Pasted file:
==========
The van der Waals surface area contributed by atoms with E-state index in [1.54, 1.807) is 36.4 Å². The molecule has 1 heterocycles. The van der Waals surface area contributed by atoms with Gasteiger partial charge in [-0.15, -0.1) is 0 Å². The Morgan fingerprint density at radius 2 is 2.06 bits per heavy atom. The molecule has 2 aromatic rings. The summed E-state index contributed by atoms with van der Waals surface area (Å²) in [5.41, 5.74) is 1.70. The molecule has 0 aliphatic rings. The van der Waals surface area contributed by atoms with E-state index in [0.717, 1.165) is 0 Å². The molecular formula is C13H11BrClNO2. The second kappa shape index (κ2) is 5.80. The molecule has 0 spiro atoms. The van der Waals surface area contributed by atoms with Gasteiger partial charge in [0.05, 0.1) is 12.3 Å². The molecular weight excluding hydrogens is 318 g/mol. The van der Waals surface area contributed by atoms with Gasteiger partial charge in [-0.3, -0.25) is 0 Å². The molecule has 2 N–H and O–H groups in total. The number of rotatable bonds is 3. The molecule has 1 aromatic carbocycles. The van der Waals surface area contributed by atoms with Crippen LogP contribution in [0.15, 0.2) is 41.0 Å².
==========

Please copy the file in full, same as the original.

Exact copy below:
The van der Waals surface area contributed by atoms with E-state index in [1.54, 1.807) is 36.4 Å². The molecule has 1 heterocycles. The van der Waals surface area contributed by atoms with Gasteiger partial charge in [-0.15, -0.1) is 0 Å². The Morgan fingerprint density at radius 2 is 2.06 bits per heavy atom. The molecule has 2 aromatic rings. The summed E-state index contributed by atoms with van der Waals surface area (Å²) in [5.41, 5.74) is 1.70. The molecule has 0 aliphatic rings. The van der Waals surface area contributed by atoms with E-state index in [0.717, 1.165) is 0 Å². The molecular formula is C13H11BrClNO2. The second kappa shape index (κ2) is 5.80. The molecule has 0 spiro atoms. The van der Waals surface area contributed by atoms with Gasteiger partial charge in [0.05, 0.1) is 12.3 Å². The molecular weight excluding hydrogens is 318 g/mol. The van der Waals surface area contributed by atoms with Gasteiger partial charge in [-0.3, -0.25) is 0 Å². The molecule has 2 N–H and O–H groups in total. The number of rotatable bonds is 3. The molecule has 1 aromatic carbocycles. The van der Waals surface area contributed by atoms with Crippen LogP contribution in [0.15, 0.2) is 41.0 Å².